Malaria caused by Plasmodium vivax: recurrent, difficult to treat, disabling, and threatening to life--the infectious bite preempts these hazards.
Kevin Baird J.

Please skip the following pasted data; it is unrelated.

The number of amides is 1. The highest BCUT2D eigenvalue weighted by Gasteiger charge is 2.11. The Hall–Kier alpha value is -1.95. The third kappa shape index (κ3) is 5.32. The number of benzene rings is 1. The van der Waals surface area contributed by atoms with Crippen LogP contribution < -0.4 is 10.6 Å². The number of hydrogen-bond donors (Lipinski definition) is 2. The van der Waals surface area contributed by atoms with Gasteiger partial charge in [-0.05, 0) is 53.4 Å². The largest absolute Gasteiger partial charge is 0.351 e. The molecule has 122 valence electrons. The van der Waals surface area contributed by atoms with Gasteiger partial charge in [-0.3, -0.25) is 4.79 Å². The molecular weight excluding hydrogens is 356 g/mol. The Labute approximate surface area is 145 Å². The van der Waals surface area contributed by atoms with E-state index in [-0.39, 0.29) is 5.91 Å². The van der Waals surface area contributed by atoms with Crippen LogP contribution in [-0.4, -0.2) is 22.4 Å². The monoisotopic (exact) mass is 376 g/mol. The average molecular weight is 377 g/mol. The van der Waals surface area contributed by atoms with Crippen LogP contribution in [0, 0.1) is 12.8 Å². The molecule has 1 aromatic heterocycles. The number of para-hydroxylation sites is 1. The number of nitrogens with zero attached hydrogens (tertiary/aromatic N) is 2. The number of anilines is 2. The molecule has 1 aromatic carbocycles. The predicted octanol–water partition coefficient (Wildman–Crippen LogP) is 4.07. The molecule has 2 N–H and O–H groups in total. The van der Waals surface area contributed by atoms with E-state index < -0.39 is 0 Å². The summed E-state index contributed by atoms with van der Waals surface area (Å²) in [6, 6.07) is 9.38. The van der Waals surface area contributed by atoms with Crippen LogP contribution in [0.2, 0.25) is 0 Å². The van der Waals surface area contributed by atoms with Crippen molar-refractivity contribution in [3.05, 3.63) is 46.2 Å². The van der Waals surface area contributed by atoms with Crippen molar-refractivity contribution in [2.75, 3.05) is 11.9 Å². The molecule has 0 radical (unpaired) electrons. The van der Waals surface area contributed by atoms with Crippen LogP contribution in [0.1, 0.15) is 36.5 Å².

The maxim 'an ounce of prevention is worth a pound of cure' finds few better demonstrations than with malaria caused by Plasmodium vivax. Thoroughly neglected over the past 60 years, the chemotherapy of this complex infection has been dangerous and ineffective until the present. Work is at last being done, but seeing that translate to real improvements at the periphery of care delivery will take years of deliberate effort. In the meantime, patients face substantial risk of debilitating, threatening, and fatal courses of illness associated with a diagnosis of vivax malaria. For some of the most vulnerable to such outcomes--pregnant women and infants--repeated attacks of acute vivax malaria from a single infectious anopheline bite is now not preventable. One of the few measures than can be immediately applied with rigor is vector control, thereby effectively preventing as many of these difficult and dangerous infections as possible. This commentary emphasizes the dire consequences of infection by P. vivax and the real difficulty of dealing with them. That, in turn, emphasizes the many benefits to be derived by preventing them in the first place.